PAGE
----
OTOH, think about a patented technology that is licensed. Toyota is licensing their hybrid automobile technology. The car might be a Nissan or Ford or whatever, but that's just other stuff piled on top of the drivetrain, which is licensed and Toyota got paid for. But Honda developed their own hybrid technology, which does essentially the same thing as the Toyota system, but is still distinct and therefore not something they license from Toyota.

 

But for your situation, unless you plan to issue 1,000,000 copies or something, the licensing fees for a small number of units can be quite reasonable and you should look into it if you really want to do something with that music.

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The loop is what it is, regardless of what you pile on top. James Brown grooves are still James Brown grooves, no matter what kind of rap goes over the groove.

 

Check it out, Bill answered tradivoro's question. ;)

 

Bottom line: You could recreate a James Brown groove, but would it groove?

If it ain't James Brown, it ain't James Brown.

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How do you change a "sizable percentage" of a loop? The loop is what it is, regardless of what you pile on top. James Brown grooves are still James Brown grooves, no matter what kind of rap goes over the groove.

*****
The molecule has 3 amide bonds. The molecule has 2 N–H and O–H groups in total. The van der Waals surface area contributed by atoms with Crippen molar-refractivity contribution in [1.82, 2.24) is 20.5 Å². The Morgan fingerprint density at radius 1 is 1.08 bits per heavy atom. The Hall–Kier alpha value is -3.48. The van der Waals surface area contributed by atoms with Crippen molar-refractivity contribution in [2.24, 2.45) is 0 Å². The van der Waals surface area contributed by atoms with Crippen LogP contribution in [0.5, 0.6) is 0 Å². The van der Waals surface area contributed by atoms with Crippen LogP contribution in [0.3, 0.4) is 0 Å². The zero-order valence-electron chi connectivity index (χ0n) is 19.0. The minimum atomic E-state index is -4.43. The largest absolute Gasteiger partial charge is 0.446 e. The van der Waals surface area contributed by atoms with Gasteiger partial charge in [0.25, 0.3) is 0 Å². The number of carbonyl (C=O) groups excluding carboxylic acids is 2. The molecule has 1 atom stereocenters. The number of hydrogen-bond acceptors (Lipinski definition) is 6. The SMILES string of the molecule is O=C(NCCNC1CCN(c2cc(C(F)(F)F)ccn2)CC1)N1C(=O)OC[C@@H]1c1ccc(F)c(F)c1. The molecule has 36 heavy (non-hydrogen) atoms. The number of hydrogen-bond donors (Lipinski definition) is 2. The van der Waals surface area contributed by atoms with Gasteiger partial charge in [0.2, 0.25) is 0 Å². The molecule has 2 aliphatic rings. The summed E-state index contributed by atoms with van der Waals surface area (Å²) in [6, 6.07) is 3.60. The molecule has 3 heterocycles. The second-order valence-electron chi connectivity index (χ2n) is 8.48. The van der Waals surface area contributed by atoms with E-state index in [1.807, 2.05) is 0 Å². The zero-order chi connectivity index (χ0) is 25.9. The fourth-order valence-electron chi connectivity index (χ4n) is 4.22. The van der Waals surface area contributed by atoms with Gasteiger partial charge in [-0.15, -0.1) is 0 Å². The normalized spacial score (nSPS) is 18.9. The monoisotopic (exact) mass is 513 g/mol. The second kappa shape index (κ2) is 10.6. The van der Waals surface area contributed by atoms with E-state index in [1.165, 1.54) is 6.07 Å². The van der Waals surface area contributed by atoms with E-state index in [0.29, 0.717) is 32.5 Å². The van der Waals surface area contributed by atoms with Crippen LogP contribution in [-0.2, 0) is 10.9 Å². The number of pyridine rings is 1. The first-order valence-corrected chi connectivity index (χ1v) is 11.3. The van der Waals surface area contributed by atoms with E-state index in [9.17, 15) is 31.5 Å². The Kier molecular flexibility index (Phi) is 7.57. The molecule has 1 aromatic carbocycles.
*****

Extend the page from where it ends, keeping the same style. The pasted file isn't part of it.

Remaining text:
True but I'm not planning a RAP tune. In a RAP tune the only music will be from the loop. I'm planning on starting with the loop and MY drums and then adding my own lead lines. There will even be long breaks where the sampled loop won't even be heard. What you are describing already happened TO me. Puff Daddy used music from my tune "Things of this World " in "his" tune "Shake ya tail featha" He never added any other music !! RAP vocals aren't musical . It is just like reciting poetry with drums.

 

Dan

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True but I'm not planning a RAP tune. In a RAP tune the only music will be from the loop. I'm planning on starting with the loop and MY drums and then adding my own lead lines. There will even be long breaks where the sampled loop won't even be heard. What you are describing already happened TO me. Puff Daddy used music from my tune "Things of this World " in "his" tune "Shake ya tail featha" He never added any other music !! RAP vocals aren't musical . It is just like reciting poetry with drums.


Dan

 

With all due respect, your characterization of rap is pretty heavy handed. But anyway...